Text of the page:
Negative study stirs up cranberry extract market

Negative study stirs up cranberry extract market

Something’s brewing in the global cranberry market. Twin acquisitions and a negative study have brought the bitter berries to the fore this past month, and may point to developments in the market down the road.

This fall, the cranberry extract market got a little bit smaller, thanks to two French companies. Naturex, a leading flavors and extracts house, acquired U.S.-based Decas Botanical Synergies on Sept. 19. Decas's flagship PACran cranberry ingredient is supported by two clinical studies and six U.S. and three international patents. Naturex has been on a buying spree of late, and acquired Burgundy Botanical Extracts a year ago. Burgundy also supplies cranberry ingredients.

Later, on October 11, French pharmaceutical company Nexira Group acquired botanical extracts company Tournay Biotechnologies. Tournay’s most popular extract is it Exocyan cranberry ingredient.

Where supply goes, so goes the finished product market. This consolidation suggests burgeoning strength in the cranberry supplement niche—U.S. sales of cranberry supplements grew 14 percent in 2011 to reach nearly $100 million, according to Nutrition Business Journal's 2012 Supplement Business Report—and perhaps foreshadows new product launches for 2013.

That is unless negative science bucks the market.

No benefit on UTIs?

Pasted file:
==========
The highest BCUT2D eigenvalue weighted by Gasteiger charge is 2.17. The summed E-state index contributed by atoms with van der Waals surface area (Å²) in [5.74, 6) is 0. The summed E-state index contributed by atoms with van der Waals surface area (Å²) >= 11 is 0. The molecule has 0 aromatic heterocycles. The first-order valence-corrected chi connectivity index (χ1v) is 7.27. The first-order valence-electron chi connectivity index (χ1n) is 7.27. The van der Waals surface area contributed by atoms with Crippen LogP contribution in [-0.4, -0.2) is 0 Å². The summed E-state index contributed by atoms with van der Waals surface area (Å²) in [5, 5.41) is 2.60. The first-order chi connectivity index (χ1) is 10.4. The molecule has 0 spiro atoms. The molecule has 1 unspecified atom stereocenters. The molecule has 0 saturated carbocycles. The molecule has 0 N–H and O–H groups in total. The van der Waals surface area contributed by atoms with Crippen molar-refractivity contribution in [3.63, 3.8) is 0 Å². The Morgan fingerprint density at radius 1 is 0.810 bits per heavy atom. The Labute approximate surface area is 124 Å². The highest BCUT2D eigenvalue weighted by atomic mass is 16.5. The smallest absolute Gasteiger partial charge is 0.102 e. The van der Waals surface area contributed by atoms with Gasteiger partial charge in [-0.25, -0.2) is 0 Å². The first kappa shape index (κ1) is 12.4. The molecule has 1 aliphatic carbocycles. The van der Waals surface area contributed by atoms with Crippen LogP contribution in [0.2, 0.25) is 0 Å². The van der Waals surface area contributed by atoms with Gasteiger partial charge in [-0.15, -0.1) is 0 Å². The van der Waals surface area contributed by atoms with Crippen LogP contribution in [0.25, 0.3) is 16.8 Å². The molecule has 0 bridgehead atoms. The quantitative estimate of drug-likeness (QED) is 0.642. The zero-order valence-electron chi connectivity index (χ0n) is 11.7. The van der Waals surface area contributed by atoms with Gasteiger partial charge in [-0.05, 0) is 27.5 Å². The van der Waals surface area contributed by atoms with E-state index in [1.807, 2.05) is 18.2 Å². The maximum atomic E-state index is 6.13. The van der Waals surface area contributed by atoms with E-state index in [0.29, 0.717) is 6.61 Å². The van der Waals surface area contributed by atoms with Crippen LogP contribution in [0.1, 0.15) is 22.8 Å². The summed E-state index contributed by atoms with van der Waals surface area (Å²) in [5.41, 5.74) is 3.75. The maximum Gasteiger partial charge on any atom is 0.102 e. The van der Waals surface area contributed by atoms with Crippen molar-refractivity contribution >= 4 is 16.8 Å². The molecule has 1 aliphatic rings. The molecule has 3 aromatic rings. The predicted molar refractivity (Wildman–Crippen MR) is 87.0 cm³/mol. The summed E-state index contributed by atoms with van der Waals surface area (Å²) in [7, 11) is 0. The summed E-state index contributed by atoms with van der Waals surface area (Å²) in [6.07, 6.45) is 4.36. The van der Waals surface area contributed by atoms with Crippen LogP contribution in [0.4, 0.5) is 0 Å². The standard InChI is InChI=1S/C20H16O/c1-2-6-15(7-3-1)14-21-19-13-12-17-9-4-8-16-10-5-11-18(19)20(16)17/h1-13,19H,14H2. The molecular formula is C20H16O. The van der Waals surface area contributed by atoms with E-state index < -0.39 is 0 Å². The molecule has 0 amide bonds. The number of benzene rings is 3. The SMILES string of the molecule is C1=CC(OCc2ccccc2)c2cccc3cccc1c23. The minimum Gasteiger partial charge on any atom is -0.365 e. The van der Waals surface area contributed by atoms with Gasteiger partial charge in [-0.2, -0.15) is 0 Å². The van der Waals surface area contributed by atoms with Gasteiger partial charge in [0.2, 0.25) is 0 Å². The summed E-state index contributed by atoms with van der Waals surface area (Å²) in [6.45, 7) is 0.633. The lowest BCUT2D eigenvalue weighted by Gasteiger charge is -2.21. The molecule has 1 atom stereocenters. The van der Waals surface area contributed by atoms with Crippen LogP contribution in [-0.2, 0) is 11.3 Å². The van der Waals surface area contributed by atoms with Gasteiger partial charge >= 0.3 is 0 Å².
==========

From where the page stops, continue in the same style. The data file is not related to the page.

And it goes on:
A new systemic review from the Cochrane Collaboration refutes the perception that cranberries combat urinary tract infections (UTIs). According to the research organization, which reviewed 24 studies on cranberry products (mostly juice), though there was a small trend toward fewer UTIs among cranberry juice drinkers, it was not a very significant finding.

Researchers have been quick to lambast the review, and call the quality of the studies reviewed into question. Experts suggest that Cochrane reached its conclusion because the majority of existing studies inadequately quantified the proanthocyanidin (PAC) content of the cranberry juice used in the trial. Extracts with standardized PAC content—like those from Tournay and Decas—make up for that issue and have better science to their credit when it comes to urinary tract health.

Bottom line: There’s movement in cranberry extracts. Whether the Cochrane study causes a major hiccup in the market remains to be seen, but the supplier consolidation suggests a market force more powerful than one negative review. My money’s on a new slate of cranberry supplements at Expo West 2013.

What's your money on? Share in the comments below.

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